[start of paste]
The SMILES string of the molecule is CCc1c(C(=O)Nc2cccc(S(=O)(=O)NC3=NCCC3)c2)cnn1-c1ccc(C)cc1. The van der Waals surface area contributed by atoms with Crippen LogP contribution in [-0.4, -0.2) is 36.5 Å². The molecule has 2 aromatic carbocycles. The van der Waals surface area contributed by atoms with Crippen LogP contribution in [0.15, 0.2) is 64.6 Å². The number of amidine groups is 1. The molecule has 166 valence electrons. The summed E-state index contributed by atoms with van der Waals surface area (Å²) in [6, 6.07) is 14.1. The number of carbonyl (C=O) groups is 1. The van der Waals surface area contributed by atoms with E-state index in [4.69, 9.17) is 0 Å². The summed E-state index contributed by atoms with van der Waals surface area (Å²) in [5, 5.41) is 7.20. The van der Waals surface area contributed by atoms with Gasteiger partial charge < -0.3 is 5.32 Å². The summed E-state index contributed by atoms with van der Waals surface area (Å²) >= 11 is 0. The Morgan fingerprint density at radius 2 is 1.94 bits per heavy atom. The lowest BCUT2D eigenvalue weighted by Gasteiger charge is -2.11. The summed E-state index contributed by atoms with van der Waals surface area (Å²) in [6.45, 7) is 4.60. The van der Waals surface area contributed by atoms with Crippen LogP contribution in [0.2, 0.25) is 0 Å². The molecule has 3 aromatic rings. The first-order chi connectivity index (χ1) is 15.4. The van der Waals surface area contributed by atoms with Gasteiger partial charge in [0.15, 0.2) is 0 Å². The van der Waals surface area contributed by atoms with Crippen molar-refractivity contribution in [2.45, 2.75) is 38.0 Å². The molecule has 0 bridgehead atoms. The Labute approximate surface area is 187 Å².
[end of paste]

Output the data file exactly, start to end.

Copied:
The SMILES string of the molecule is CCc1c(C(=O)Nc2cccc(S(=O)(=O)NC3=NCCC3)c2)cnn1-c1ccc(C)cc1. The van der Waals surface area contributed by atoms with Crippen LogP contribution in [-0.4, -0.2) is 36.5 Å². The molecule has 2 aromatic carbocycles. The van der Waals surface area contributed by atoms with Crippen LogP contribution in [0.15, 0.2) is 64.6 Å². The number of amidine groups is 1. The molecule has 166 valence electrons. The summed E-state index contributed by atoms with van der Waals surface area (Å²) in [6, 6.07) is 14.1. The number of carbonyl (C=O) groups is 1. The van der Waals surface area contributed by atoms with E-state index in [4.69, 9.17) is 0 Å². The summed E-state index contributed by atoms with van der Waals surface area (Å²) in [5, 5.41) is 7.20. The van der Waals surface area contributed by atoms with Gasteiger partial charge < -0.3 is 5.32 Å². The summed E-state index contributed by atoms with van der Waals surface area (Å²) >= 11 is 0. The Morgan fingerprint density at radius 2 is 1.94 bits per heavy atom. The lowest BCUT2D eigenvalue weighted by Gasteiger charge is -2.11. The summed E-state index contributed by atoms with van der Waals surface area (Å²) in [6.45, 7) is 4.60. The van der Waals surface area contributed by atoms with Crippen LogP contribution in [0.2, 0.25) is 0 Å². The molecule has 3 aromatic rings. The first-order chi connectivity index (χ1) is 15.4. The van der Waals surface area contributed by atoms with Gasteiger partial charge in [0.15, 0.2) is 0 Å². The van der Waals surface area contributed by atoms with Crippen molar-refractivity contribution in [2.45, 2.75) is 38.0 Å². The molecule has 0 bridgehead atoms. The Labute approximate surface area is 187 Å².